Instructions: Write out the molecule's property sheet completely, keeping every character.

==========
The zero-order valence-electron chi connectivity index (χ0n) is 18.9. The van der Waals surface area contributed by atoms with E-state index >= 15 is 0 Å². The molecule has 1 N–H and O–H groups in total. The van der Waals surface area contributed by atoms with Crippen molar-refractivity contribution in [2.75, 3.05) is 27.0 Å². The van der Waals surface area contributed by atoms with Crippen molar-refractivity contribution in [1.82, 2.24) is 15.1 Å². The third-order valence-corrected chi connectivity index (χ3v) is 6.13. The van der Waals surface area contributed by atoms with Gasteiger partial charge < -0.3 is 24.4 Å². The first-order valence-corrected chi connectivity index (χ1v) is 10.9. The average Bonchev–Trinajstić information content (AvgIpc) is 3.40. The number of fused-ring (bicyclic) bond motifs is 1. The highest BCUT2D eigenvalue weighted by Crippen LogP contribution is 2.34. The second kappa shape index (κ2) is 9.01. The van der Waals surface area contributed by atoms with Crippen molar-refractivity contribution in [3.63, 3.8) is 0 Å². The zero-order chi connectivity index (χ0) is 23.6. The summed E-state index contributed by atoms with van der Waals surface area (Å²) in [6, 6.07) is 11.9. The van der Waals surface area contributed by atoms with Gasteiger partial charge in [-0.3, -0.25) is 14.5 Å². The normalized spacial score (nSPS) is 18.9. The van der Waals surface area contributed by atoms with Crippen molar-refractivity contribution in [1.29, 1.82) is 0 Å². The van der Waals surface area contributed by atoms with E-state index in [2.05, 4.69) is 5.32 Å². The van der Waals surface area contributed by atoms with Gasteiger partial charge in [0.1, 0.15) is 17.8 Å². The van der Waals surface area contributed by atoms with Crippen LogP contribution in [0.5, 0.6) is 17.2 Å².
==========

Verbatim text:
The zero-order valence-electron chi connectivity index (χ0n) is 18.9. The van der Waals surface area contributed by atoms with E-state index >= 15 is 0 Å². The molecule has 1 N–H and O–H groups in total. The van der Waals surface area contributed by atoms with Crippen molar-refractivity contribution in [2.75, 3.05) is 27.0 Å². The van der Waals surface area contributed by atoms with Crippen molar-refractivity contribution in [1.82, 2.24) is 15.1 Å². The third-order valence-corrected chi connectivity index (χ3v) is 6.13. The van der Waals surface area contributed by atoms with Gasteiger partial charge < -0.3 is 24.4 Å². The first-order valence-corrected chi connectivity index (χ1v) is 10.9. The average Bonchev–Trinajstić information content (AvgIpc) is 3.40. The number of fused-ring (bicyclic) bond motifs is 1. The highest BCUT2D eigenvalue weighted by Crippen LogP contribution is 2.34. The second kappa shape index (κ2) is 9.01. The van der Waals surface area contributed by atoms with Crippen molar-refractivity contribution in [3.63, 3.8) is 0 Å². The zero-order chi connectivity index (χ0) is 23.6. The summed E-state index contributed by atoms with van der Waals surface area (Å²) in [6, 6.07) is 11.9. The van der Waals surface area contributed by atoms with Gasteiger partial charge in [-0.3, -0.25) is 14.5 Å². The normalized spacial score (nSPS) is 18.9. The van der Waals surface area contributed by atoms with Crippen molar-refractivity contribution in [1.29, 1.82) is 0 Å². The van der Waals surface area contributed by atoms with E-state index in [2.05, 4.69) is 5.32 Å². The van der Waals surface area contributed by atoms with Gasteiger partial charge in [0.1, 0.15) is 17.8 Å². The van der Waals surface area contributed by atoms with Crippen LogP contribution in [0.5, 0.6) is 17.2 Å².